Going Home By A Different Way

Posted: January 6, 2013 in Uncategorized
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(The following meditation was given at the Bluegrass worship in Rocheport, Missouri, January 5, 2013)

I know, I know, every Christmas pageant you’ve ever seen has a cadre of wise men parading around, joining the shepherds around the manger to adore baby Jesus. The reason such scenes fill our churches and adorn Christmas greeting cards is this: They need to condense a much longer three-act play down to a one-act play, a snapshot. The only problem is that it really didn’t happen that way.

What happened was a wondrous birth that was followed a couple of years later by Magi – astrologers from what is today Iran or Iraq – following a stellar phenomenon toward the place where the now toddler Jesus was learning to say No. When they found him they paid homage with the familiar gifts: Gold, Frankincense and Myrrh. The gifts are highly symbolic.

Gold is tribute worthy of a King. Frankincense is used to incense a holy altar, the divine locale. And myrrh is used, well, to embalm bodies. From the very beginning the shadow of the cross falls across the page.

Already in the Gospel story the twin dynamics of attraction and resistance walk onto the stage, and there they shall stay to the very end. On the one hand the light of God’s working in the world rises and draws people from a far and they come like moths to the flame. But at the same time, in rival measure, the forces of resistance attempt to snuff out this light. Both are presented in a cameo appearance, the Magi and King Herod, face-to-face.

The Magi naively seek the council of the local sovereign in whose territory they are traveling. That’s standard operating procedure, of course, and smart, too. You want permission from those in authority even as you provide assurance that your motive is honorable and your visit full of good will. You do not, in any way, seek to do harm.

But the sovereign before whom they appear is not nearly so principled. To the contrary, he is a paranoid ball of hostility. Playing the pretender, Herod poses as one just as interested in the new king who has just arrived on the scene. And by the way, where is he and when did the star arise? I’d like to show just how much I care, don’t you know.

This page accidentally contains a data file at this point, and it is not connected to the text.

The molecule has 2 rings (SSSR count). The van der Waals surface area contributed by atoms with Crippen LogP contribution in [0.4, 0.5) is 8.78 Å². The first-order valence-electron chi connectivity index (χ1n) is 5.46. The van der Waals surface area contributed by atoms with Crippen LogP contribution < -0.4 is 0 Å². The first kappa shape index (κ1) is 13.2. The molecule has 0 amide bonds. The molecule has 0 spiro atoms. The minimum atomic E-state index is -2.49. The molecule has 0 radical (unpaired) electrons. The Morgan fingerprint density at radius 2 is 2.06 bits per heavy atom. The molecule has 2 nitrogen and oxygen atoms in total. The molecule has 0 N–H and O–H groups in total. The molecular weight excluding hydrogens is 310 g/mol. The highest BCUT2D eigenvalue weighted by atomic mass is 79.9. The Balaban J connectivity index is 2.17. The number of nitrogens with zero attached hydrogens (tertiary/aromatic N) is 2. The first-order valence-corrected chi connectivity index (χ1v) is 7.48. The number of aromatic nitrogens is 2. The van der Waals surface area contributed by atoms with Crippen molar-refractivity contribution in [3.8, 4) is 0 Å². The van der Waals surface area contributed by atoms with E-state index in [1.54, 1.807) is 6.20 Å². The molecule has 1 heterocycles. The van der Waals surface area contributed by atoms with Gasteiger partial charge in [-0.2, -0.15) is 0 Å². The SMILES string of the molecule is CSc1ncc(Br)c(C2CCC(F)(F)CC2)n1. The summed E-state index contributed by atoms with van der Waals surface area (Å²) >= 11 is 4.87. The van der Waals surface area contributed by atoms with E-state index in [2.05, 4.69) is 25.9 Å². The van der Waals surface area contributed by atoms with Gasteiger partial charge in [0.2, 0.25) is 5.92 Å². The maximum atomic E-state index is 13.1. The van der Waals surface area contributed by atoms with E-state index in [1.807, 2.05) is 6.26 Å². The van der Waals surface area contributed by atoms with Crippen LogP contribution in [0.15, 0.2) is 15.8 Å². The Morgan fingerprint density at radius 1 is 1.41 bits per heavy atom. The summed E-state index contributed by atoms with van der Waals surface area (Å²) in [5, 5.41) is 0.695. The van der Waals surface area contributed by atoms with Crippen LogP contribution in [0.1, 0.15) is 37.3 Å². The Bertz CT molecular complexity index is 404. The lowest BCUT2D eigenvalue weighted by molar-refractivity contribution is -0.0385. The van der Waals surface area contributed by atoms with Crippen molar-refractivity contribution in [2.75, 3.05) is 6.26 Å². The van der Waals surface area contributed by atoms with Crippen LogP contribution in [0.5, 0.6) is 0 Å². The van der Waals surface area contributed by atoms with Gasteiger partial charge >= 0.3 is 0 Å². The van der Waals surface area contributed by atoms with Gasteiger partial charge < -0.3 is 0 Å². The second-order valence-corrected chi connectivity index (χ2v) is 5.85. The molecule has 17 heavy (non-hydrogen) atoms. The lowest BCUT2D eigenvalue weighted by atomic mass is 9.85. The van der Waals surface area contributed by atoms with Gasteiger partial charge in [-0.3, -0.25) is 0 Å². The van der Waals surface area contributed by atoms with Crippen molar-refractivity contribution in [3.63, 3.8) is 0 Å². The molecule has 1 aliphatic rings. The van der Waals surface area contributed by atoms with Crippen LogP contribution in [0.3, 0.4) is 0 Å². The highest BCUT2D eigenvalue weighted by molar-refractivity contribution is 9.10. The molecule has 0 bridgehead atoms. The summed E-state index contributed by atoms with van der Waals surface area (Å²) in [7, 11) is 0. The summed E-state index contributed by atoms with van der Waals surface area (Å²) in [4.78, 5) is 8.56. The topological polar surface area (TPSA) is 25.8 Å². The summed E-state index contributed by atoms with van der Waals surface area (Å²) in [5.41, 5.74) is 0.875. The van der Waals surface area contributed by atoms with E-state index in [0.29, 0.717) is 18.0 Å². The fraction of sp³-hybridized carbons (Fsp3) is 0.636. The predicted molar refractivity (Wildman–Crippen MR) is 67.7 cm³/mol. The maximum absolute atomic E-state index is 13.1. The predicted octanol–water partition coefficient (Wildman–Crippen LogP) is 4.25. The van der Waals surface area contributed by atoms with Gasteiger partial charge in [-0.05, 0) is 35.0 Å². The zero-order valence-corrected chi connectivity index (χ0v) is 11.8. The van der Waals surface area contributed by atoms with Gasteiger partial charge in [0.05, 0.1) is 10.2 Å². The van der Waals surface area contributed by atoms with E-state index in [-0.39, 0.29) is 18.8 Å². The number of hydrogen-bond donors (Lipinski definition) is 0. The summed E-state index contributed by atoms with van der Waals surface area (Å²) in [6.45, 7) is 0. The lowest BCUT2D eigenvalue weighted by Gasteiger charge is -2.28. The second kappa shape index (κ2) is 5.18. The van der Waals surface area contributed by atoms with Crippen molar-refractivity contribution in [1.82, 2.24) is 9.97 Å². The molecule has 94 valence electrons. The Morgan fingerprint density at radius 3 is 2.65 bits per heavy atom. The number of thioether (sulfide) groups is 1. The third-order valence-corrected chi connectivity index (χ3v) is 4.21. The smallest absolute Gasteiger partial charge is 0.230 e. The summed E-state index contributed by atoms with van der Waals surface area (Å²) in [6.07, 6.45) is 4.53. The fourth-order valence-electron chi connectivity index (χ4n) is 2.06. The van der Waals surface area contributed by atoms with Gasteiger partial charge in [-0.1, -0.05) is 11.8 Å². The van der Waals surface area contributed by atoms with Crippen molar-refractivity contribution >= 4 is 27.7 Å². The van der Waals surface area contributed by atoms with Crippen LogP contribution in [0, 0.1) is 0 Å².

What Herod really wanted was to plan a surgical op, swoop in under the cover of night, and take out the target. The magi, becoming suspicious in a dream, return by another way, cutting a wide swath around crazy king. Incensed by the cunning of the magi, Herod decides to cast a wide net over everything to snag the prey. He carpet bombs the area hoping that by killing everything – every male two years and younger – he’ll hit his target. Never mind the collateral damage. You can hear Rachel weeping still.

And that is exactly the world into which Jesus is born, no more and no less. A baby cries and angels sing. Children play and the swords slash.

Wise people make daunting journeys to catch just a glimpse of the true, beautiful and holy, while monarchs plot its demise in the back room. Just as wisdom makes its appearance, treachery mounts it campaign. It’s all there, the good, the bad and the terribly ugly.

The shocking part, for anyone who has lived more than a few years, is not that these opposites fill the world. The jarring truth is that the battlefield exists in each of our hearts, hotly contested ground sought by Herod and Magi alike. If it were only a matter of an epic battle between good and evil on the outside, we could leave the tale told by the Hobbit or Lord of the Rings. But it neither begins nor ends outside of ourselves; the epic battle always begins and ends as a part of our inner landscape.

If it is true that Christ may be born into our hearts it is equally true that such a birth is constantly tested and contested. The magi live. And so does Herod.

And that is exactly why it is so important for us to separate the story of Jesus’ birth from what comes next.

We might go to Bethlehem one way, that is go to Christ one way, but the way we travel home after that is different, full of danger, risks, and unfamiliar territory. We have been warned in a dream not to travel the same way, but the new way.

Just think for a minute about how your life got you to where you are right now. You may not even be able to piece together all the paths and connections that made it possible. In fact, you may not have been making conscious choices that got you from there to here, almost navigating on auto pilot, following some master script someone else thought you should follow.